This question lingers over the contemporary politics of many countries where persistent immigration has altered populations. And may soon produce a majority minority milestone, where the original ethnic or religious majority loses its numerical advantage to one or more foreign-origin minority groups.
Until now, most of our knowledge about large-scale responses to demographic change has been based on studies of individual people’s reactions, which tend to be instinctively defensive and intolerant. We know little about why and how these habits are sometimes tempered to promote more successful coexistence.
In Majority Minority, Justin Gest wields polling research, historical analysis, and interview-based fieldwork inside six of the world’s few societies that have already experienced a majority minority transition to understand what factors produce different social outcomes.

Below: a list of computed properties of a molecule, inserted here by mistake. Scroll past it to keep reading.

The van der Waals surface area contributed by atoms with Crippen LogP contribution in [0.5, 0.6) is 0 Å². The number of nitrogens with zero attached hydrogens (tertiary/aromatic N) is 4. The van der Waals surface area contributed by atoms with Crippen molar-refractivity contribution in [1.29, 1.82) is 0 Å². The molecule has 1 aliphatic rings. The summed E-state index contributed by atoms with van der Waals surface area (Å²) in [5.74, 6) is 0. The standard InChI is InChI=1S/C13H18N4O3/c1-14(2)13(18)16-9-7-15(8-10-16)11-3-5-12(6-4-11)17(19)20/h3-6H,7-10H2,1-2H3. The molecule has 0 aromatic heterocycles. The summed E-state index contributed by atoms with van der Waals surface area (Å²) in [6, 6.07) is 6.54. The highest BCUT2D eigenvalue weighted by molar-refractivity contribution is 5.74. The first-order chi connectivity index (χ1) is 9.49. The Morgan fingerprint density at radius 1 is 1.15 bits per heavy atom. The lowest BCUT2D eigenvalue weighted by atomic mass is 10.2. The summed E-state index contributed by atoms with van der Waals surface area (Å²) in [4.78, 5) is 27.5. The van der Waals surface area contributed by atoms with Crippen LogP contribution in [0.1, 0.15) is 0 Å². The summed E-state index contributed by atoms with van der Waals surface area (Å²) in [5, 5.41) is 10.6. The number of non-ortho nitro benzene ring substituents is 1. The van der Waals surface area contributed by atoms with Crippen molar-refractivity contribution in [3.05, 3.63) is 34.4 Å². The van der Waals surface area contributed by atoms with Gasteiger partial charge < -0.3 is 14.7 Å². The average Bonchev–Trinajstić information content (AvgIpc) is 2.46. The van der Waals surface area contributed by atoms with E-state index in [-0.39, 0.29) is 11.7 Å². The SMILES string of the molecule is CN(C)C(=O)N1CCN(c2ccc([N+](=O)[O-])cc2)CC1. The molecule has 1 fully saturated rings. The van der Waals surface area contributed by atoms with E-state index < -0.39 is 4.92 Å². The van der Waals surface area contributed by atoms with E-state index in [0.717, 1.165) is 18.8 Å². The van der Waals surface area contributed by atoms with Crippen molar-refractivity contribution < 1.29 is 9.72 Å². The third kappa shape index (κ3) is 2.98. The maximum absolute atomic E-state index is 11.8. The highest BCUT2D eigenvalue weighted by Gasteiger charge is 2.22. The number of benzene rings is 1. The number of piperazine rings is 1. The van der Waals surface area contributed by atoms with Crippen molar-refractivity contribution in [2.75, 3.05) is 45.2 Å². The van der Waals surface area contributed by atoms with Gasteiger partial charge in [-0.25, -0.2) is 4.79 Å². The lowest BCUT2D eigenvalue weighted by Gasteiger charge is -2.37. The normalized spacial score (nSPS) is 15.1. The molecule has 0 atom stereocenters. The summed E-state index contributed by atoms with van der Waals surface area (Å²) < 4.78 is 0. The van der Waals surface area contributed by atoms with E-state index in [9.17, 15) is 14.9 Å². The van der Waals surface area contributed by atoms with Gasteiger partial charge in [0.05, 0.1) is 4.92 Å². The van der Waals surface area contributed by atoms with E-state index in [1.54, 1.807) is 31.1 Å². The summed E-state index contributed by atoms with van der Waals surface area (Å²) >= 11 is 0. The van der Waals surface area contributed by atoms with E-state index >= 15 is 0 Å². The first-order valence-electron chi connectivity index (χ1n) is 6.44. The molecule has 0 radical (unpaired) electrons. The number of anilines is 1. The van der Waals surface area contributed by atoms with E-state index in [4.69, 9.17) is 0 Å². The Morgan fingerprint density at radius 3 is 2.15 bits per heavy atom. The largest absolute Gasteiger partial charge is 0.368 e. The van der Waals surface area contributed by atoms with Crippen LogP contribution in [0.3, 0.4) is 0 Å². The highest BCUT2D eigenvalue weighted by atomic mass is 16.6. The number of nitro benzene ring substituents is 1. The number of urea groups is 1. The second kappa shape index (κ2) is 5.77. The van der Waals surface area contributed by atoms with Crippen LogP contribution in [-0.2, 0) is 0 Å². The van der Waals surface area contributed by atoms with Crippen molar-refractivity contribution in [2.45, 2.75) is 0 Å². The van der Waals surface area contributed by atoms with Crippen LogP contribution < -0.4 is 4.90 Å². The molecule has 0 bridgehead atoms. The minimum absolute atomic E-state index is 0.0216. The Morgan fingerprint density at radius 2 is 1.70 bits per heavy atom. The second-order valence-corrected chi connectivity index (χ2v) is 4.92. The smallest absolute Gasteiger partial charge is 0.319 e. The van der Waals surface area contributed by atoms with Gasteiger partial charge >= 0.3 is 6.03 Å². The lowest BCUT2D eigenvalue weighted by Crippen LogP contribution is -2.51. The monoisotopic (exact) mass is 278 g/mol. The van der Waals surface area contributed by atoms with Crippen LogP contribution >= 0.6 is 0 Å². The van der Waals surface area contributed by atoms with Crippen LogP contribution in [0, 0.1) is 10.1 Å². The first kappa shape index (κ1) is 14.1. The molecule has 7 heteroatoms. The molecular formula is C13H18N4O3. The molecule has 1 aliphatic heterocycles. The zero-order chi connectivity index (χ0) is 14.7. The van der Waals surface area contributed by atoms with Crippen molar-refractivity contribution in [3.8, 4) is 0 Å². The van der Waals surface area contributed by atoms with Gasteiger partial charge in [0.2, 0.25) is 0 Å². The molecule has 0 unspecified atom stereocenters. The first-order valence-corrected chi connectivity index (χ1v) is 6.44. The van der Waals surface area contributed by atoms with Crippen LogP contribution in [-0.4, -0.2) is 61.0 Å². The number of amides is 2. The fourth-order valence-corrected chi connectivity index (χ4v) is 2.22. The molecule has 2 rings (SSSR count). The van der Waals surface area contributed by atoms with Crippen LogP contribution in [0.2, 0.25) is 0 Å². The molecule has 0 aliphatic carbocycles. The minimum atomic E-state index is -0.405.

Grounded in rich narratives and surprising survey findings, Majority Minority reveals that this contentious milestone and its accompanying identity politics are ultimately subject to unifying or divisive governance.
Justin Gest is an Associate Professor of Policy and Government at George Mason University’s Schar School of Policy and Government. He is the author of six books, primarily on the politics of immigration and demographic change—all from Oxford University Press or Cambridge University Press.
He has also provided commentary, analysis, or reporting to a number of broadcast networks, including ABC, BBC, CBC, CNN, and NPR, and news publications including The Boston Globe, The Guardian, Los Angeles Times, The New York Times, POLITICO, Reuters, The Times, and The Washington Post.
From 2010 to 2014, Professor Gest was a postdoctoral fellow and lecturer in Harvard University’s Departments of Government and Sociology. From 2007 to 2010, he co-founded and served as the co-director of the Migration Studies Unit at the London School of Economics and Political Science (LSE).